Elysium (2013) Review

Blomkamp showcased his talent in District 9 (When will we get a sequel?) and now returns to take on the ‘distopian earth’ template with Matt ‘how do you like them augmentations’ Damon.

Elysium is painted with Blomkamp’s gritty, pastel brush (as debuted in District 9) and dialogued in the same manner. Max (Damon) gets ill and needs to get to Elysium for healing - a huge space colony in orbit around Earth, for rich people only, run by President Patel (!?), played by Faran Tahir (who played the terrorist in ‘x’ - insert any US TV Drama… 24, Blue Bloods).

Sharlto Copley from District 9 appears as a hulking antagonist to Max’s plans and is, once again, and absolute joy to watch, injecting dark humour into the most gratuitous of scenes.

I have a personal niggle that ruined what was otherwise a great sci-fi romp - people in Blomkamp’s world seem to read code faster than regular people can read English. There were several ridiculous scene where code was displayed flying up the screens and everyone (everyone!) that saw it magically knew what it was - total bollocks and ruined every scene it happened in (je suis un software engineer aussi, so I claim the right to criticise)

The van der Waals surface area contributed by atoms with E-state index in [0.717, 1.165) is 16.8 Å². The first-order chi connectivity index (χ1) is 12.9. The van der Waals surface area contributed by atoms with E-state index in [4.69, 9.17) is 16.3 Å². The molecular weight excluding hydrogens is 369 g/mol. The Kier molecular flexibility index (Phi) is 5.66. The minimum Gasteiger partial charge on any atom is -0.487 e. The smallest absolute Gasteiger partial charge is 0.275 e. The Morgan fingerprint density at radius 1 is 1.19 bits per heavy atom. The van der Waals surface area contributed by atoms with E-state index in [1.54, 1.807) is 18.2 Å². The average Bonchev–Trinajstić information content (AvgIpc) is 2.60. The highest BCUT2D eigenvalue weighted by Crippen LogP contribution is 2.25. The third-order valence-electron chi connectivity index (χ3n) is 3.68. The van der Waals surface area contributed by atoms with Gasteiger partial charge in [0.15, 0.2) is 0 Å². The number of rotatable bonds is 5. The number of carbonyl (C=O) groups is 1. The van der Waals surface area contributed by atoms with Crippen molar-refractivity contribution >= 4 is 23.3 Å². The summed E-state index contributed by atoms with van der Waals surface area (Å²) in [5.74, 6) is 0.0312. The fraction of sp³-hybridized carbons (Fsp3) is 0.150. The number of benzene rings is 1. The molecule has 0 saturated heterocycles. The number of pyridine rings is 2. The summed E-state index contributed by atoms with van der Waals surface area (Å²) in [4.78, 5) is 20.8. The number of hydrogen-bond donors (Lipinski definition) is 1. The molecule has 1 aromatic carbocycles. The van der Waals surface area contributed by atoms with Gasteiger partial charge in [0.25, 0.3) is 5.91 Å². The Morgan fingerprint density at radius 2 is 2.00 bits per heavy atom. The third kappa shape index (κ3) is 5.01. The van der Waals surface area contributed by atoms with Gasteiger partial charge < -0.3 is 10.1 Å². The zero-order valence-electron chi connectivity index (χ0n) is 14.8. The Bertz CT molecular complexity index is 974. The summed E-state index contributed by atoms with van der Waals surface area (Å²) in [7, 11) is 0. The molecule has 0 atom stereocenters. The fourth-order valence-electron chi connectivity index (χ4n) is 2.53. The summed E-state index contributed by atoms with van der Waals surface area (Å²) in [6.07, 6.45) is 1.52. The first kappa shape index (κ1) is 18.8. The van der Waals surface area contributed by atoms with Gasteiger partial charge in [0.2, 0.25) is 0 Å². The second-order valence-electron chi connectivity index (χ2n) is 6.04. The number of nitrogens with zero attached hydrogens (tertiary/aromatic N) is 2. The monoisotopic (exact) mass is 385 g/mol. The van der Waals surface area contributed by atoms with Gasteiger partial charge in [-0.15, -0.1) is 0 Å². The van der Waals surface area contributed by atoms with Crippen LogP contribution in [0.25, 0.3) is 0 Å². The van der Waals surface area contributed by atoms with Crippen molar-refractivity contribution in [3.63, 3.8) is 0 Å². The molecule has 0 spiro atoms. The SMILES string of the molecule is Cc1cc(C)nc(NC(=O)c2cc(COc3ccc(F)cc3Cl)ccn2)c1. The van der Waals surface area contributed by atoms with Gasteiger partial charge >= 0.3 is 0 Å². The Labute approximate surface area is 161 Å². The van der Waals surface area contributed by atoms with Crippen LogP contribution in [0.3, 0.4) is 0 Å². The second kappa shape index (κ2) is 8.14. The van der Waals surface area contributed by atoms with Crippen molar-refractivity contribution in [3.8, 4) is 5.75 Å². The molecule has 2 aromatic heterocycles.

There was a pointless, but hot, latin lady in the film, attempting to add a deeper dimension to what was otherwise just a terrorist campaign on Max’s part. All in all it added up to a reasonable excuse to invade the rich people’s area and blow/beat the shit out of them - an overriding theme in some of Blomkamp’s work.

Striding in to balance this rapid-coding-reading malarkey is an unexpected and striking performance from Jodie Foster - playing a staunch right wing political battle-axe that seems to be a caricature of the SAG’s impression of a staunch right wing political battle-axe.

Subtext and underlying-messages aside, Foster is another delicious, menacing tornado in this film, adding to Copley’s psychotic pantomiming.

For concept and visual effects, this would receive a 9/10 - I even commented to my cousin that Blomkamp’s skills would be great if directed towards a project such as Star Wars. However, his leaning towards blowing up bodies on screen may count against him with Disney.

Unfortunately, rapid-code-reading, pointless extra story-lines, and a weak central storyline, chip away at Elysium’s polish. Still, an essential viewing for sci-fi fans and a league ahead of Oblivion and After Earth.




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